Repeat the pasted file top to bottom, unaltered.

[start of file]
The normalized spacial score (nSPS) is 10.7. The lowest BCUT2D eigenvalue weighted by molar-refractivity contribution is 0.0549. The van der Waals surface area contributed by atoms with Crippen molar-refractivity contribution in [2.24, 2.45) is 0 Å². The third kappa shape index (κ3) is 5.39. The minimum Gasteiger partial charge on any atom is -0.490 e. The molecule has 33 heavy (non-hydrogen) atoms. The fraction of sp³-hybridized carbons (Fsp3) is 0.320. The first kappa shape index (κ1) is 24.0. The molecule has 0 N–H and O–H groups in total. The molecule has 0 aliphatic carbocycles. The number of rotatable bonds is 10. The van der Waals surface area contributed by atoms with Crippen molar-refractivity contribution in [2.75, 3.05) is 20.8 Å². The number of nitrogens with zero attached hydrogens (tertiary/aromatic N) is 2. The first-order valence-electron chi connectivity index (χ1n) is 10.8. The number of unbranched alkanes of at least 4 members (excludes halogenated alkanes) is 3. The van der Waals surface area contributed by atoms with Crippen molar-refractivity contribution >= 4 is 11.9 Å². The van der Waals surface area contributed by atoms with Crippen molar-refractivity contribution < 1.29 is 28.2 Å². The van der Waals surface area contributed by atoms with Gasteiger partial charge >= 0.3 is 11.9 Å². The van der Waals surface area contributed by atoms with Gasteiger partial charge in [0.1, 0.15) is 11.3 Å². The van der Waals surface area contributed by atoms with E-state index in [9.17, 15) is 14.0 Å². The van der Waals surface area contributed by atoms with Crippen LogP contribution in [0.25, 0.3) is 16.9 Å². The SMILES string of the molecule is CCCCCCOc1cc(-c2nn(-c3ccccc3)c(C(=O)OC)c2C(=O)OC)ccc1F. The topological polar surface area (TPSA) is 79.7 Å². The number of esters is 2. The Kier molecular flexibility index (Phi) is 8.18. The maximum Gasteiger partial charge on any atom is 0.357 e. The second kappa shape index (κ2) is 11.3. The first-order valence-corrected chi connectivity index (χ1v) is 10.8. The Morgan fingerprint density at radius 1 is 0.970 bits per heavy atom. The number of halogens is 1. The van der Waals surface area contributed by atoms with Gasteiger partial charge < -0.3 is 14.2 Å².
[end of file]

The normalized spacial score (nSPS) is 10.7. The lowest BCUT2D eigenvalue weighted by molar-refractivity contribution is 0.0549. The van der Waals surface area contributed by atoms with Crippen molar-refractivity contribution in [2.24, 2.45) is 0 Å². The third kappa shape index (κ3) is 5.39. The minimum Gasteiger partial charge on any atom is -0.490 e. The molecule has 33 heavy (non-hydrogen) atoms. The fraction of sp³-hybridized carbons (Fsp3) is 0.320. The first kappa shape index (κ1) is 24.0. The molecule has 0 N–H and O–H groups in total. The molecule has 0 aliphatic carbocycles. The number of rotatable bonds is 10. The van der Waals surface area contributed by atoms with Crippen molar-refractivity contribution in [2.75, 3.05) is 20.8 Å². The number of nitrogens with zero attached hydrogens (tertiary/aromatic N) is 2. The first-order valence-electron chi connectivity index (χ1n) is 10.8. The number of unbranched alkanes of at least 4 members (excludes halogenated alkanes) is 3. The van der Waals surface area contributed by atoms with Crippen molar-refractivity contribution >= 4 is 11.9 Å². The van der Waals surface area contributed by atoms with Crippen molar-refractivity contribution < 1.29 is 28.2 Å². The van der Waals surface area contributed by atoms with Gasteiger partial charge >= 0.3 is 11.9 Å². The van der Waals surface area contributed by atoms with Gasteiger partial charge in [0.1, 0.15) is 11.3 Å². The van der Waals surface area contributed by atoms with E-state index in [9.17, 15) is 14.0 Å². The van der Waals surface area contributed by atoms with Crippen LogP contribution in [0.25, 0.3) is 16.9 Å². The SMILES string of the molecule is CCCCCCOc1cc(-c2nn(-c3ccccc3)c(C(=O)OC)c2C(=O)OC)ccc1F. The topological polar surface area (TPSA) is 79.7 Å². The number of esters is 2. The Kier molecular flexibility index (Phi) is 8.18. The maximum Gasteiger partial charge on any atom is 0.357 e. The second kappa shape index (κ2) is 11.3. The first-order valence-corrected chi connectivity index (χ1v) is 10.8. The Morgan fingerprint density at radius 1 is 0.970 bits per heavy atom. The number of halogens is 1. The van der Waals surface area contributed by atoms with Gasteiger partial charge < -0.3 is 14.2 Å².